“The new Revolution aims essentially at a change in directive ideas…. It [is] a choice between so carrying on and so organising the process of change in our affairs as to produce a new world order, or suffering an entire and perhaps irreparable social collapse.” – H. G. Wells, The New World Order (1940)
Photo by Giovanni Orlando shared via Creative Commons license.
I view recent developments in technology and media (roughly 1995 – 2005) as nothing short of revolutionary. The incredible pace of technological advancement and increased access to new media and communication tools during those ten years was like nothing we’ve seen in such a short time span and nothing we might see again for generations. From dial-up to WiMax, the browser-less web to OSx and Google Chrome, from buddy chat to Twitter, and low quality streaming audio to YouTube and video chat. Not to mention, TVs and monitors are now flat and gigantic.
We can have it all now and slowly the big picture is coming together, new tools and modes of communication are growing more comfortable for greater proportions of the global population. In many ways we’ve already leapfrogged adoption of previous generations’ groundbreaking tech. For example, many Native American reservations in the southwest were NEVER wired for telephones but now are not only on the mobile grid but have hi-speed WiFi setups such as the Tribal Digital Village.
Even early adopters of social tools on the web still find themselves in a sort of honeymoon phase — so excited to have the new tools yet not ready to get practical with them and in other cases hesitant to engage peers and family members who may be slower to pick up on new tech. Even the media is waiting for the proverbial “other shoe” to drop, slipping off the heels of privacy issues (Facebook), feature flaws (Apple), or media companies getting in the way of foreign policy (Google).
We’re nowhere near seeing the potential of the internet as a communication device and as a powerful social tool.
But I cringe a tiny bit when I see one of my mentors and colleagues minimizing the scope of social media’s — and the web’s global reach. That was my first reaction to reading the beginning of Geoff Livingston‘s next book, currently titled The Fifth Estate. Now, I know Geoff is not looking to repeat what he already covered in Now is Gone but I hope to see broader strokes applied from a global perspective.
For many Americans, the rise of social media is tied to a political shakeout due to blogger backlash or an embarrassing clip of a candidate memorialized on YouTube. Geoff points to the election of Jim Webb as Virginia senator in 2006, which happened after a pivotal YouTube video led to a destructive backlash against the incumbent George Allen — the infamous “‘Macaca’ moment.”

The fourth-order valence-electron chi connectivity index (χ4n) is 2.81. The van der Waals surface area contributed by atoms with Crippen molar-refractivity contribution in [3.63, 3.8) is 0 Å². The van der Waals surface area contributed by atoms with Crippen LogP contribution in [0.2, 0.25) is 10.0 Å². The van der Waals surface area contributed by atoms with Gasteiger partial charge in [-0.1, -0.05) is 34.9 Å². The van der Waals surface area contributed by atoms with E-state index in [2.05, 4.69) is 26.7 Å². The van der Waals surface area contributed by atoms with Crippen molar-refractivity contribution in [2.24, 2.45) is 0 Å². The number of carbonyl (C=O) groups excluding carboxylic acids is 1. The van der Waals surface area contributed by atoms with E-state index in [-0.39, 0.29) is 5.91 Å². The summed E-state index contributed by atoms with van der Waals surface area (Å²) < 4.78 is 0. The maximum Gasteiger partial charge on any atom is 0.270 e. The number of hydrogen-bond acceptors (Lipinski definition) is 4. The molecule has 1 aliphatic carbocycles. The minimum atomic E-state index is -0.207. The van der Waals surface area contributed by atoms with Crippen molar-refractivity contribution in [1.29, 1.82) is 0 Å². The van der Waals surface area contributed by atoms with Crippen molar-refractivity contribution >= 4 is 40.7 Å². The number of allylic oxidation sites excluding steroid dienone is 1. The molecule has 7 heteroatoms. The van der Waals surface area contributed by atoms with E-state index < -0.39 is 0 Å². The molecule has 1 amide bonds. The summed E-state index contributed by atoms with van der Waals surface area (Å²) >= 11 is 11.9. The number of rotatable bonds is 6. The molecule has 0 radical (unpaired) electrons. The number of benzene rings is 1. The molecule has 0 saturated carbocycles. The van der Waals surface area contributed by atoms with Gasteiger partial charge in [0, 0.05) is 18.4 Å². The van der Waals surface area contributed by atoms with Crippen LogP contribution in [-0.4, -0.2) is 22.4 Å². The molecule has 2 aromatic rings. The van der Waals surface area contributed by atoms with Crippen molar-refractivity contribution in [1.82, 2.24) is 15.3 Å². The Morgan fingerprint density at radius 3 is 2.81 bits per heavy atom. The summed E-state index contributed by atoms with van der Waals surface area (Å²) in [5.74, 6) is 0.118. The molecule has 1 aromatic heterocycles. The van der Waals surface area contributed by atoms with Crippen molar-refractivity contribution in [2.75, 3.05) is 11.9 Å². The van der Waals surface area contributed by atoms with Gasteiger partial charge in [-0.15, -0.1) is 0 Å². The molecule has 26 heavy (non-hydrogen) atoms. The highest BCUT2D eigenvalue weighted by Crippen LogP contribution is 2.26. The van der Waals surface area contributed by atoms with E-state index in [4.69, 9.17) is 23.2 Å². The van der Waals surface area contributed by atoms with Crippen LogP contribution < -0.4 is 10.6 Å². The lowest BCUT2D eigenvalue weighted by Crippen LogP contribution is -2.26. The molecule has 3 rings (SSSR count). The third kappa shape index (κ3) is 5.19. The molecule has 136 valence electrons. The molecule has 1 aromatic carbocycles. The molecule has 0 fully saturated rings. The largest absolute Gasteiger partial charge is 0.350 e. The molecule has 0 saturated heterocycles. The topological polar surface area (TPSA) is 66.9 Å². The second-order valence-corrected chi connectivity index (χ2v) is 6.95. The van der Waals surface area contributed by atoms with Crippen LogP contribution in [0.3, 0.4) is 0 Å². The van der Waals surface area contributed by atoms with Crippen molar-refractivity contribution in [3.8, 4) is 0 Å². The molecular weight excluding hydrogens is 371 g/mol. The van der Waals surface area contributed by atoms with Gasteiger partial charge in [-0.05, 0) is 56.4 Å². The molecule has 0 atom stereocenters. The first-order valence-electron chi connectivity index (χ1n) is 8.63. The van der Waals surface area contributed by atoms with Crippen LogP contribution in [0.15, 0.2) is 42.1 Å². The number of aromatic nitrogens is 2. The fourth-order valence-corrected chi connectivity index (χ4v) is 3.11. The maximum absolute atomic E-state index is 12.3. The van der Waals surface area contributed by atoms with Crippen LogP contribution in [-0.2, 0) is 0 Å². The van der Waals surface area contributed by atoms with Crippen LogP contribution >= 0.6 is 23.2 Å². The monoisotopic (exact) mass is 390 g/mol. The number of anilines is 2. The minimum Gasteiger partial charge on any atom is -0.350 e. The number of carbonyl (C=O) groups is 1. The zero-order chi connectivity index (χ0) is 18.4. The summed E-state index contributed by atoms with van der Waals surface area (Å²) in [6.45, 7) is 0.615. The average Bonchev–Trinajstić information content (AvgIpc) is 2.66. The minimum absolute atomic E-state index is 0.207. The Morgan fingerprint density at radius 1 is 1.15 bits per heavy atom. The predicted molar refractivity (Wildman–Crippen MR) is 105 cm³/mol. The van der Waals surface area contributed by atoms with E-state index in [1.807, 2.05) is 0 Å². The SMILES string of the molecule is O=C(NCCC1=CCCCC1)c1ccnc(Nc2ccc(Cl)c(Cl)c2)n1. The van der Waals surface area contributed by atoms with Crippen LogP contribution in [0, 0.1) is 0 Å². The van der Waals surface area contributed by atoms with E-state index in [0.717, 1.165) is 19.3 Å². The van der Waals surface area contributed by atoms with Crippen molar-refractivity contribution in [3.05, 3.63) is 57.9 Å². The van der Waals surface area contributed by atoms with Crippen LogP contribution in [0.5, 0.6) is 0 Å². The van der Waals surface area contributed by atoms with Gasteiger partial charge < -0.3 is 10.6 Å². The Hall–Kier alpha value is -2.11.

I had a similar awakening through the rapid rise and fall of the Howard Dean campaign in 2004. Dean’s campaign was the first test of the Netroots, in which bloggers on the progressive left, behind the brilliance of political strategist Joe Trippi, rallied behind Dean and turning him into a formidable candidate in a battle that was largely viewed as Kerry vs. Gore. Influencers in the blogosphere got on board, spread the word, and suddenly the people had their candidate, in spite of what the mainstream media was calling a two-man race.
But Dean’s undoing was not unlike Allen’s — and after a strong showing in the Iowa caucus, shot himself in the foot with the “Dean Scream.” There may not have been YouTube (or even Twitter and Facebook) at the time, however, the Dean Scream shot around the world, gaining “cult-like status on the web” thanks to social media, blog posts, and audio remixes.
For people in many countries, however, the rise of these new social devices and online tools have been marked more by mobile phones than online social media platforms — at least to this point. News and photos from the scene of the July 2005 London bombings were spread via SMS messages from people on the trains to their loved ones and photos uploaded directly to Flickr and other photo sharing sites like moblog.co.uk.
But it’s not just how social media has influenced how news is reported and affected the way political campaigns are managed. It’s about how these revolutionary technlogies enable a freer flow of information between agents of social change and primary points for action.
In 2003, journalists first got word of the severity of the SARS epidemic thanks to an SMS message from medical sources in China (read about this and more in Dan Gillmor‘s We the Media). Had it not been for these SMS messages and the ensuing global communications on listservs among medical professionals scrambling for a vaccine, the global scale of SARS could have been much worse — the Chinese media and government certainly weren’t letting on about it.
Personally I don’t like the term Fourth Estate and I certainly don’t think that our newly enhanced and increasingly social media need the badge of being a Fifth Estate — it’s all the same — and it seems to me that media in general can do a much better job of holding the government in check. Ironically (or maybe not) the term Fourth Estate refers to the press as a fourth branch of British parliament (or the three French states-general, as Wikipedia would have it).
Bollocks, I say! More branches does not make the tree grow taller, faster. Let’s take advantage of these revolutionary times, adapt and consolidate for the greater good and, like Wells wrote, save society from collapse and bring hopefulness to future generations.